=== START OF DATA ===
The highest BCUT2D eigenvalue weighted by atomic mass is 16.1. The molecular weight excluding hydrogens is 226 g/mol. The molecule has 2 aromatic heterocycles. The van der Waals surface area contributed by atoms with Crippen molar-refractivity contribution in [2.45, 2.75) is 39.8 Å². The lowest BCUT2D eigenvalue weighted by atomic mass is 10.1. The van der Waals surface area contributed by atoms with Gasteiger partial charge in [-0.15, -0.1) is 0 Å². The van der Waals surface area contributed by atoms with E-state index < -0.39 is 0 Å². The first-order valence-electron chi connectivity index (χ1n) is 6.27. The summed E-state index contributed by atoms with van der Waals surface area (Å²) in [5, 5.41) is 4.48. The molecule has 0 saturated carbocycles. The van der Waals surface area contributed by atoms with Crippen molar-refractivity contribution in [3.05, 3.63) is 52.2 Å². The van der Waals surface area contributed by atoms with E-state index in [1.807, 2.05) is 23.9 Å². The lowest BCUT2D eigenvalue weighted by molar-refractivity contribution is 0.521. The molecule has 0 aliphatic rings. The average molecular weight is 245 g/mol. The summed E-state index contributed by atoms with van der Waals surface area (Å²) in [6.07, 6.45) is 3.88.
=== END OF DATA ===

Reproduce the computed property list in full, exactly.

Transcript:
The highest BCUT2D eigenvalue weighted by atomic mass is 16.1. The molecular weight excluding hydrogens is 226 g/mol. The molecule has 2 aromatic heterocycles. The van der Waals surface area contributed by atoms with Crippen molar-refractivity contribution in [2.45, 2.75) is 39.8 Å². The lowest BCUT2D eigenvalue weighted by atomic mass is 10.1. The van der Waals surface area contributed by atoms with Gasteiger partial charge in [-0.15, -0.1) is 0 Å². The van der Waals surface area contributed by atoms with E-state index < -0.39 is 0 Å². The first-order valence-electron chi connectivity index (χ1n) is 6.27. The summed E-state index contributed by atoms with van der Waals surface area (Å²) in [5, 5.41) is 4.48. The molecule has 0 saturated carbocycles. The van der Waals surface area contributed by atoms with Crippen molar-refractivity contribution in [3.05, 3.63) is 52.2 Å². The van der Waals surface area contributed by atoms with E-state index in [1.807, 2.05) is 23.9 Å². The lowest BCUT2D eigenvalue weighted by molar-refractivity contribution is 0.521. The molecule has 0 aliphatic rings. The average molecular weight is 245 g/mol. The summed E-state index contributed by atoms with van der Waals surface area (Å²) in [6.07, 6.45) is 3.88.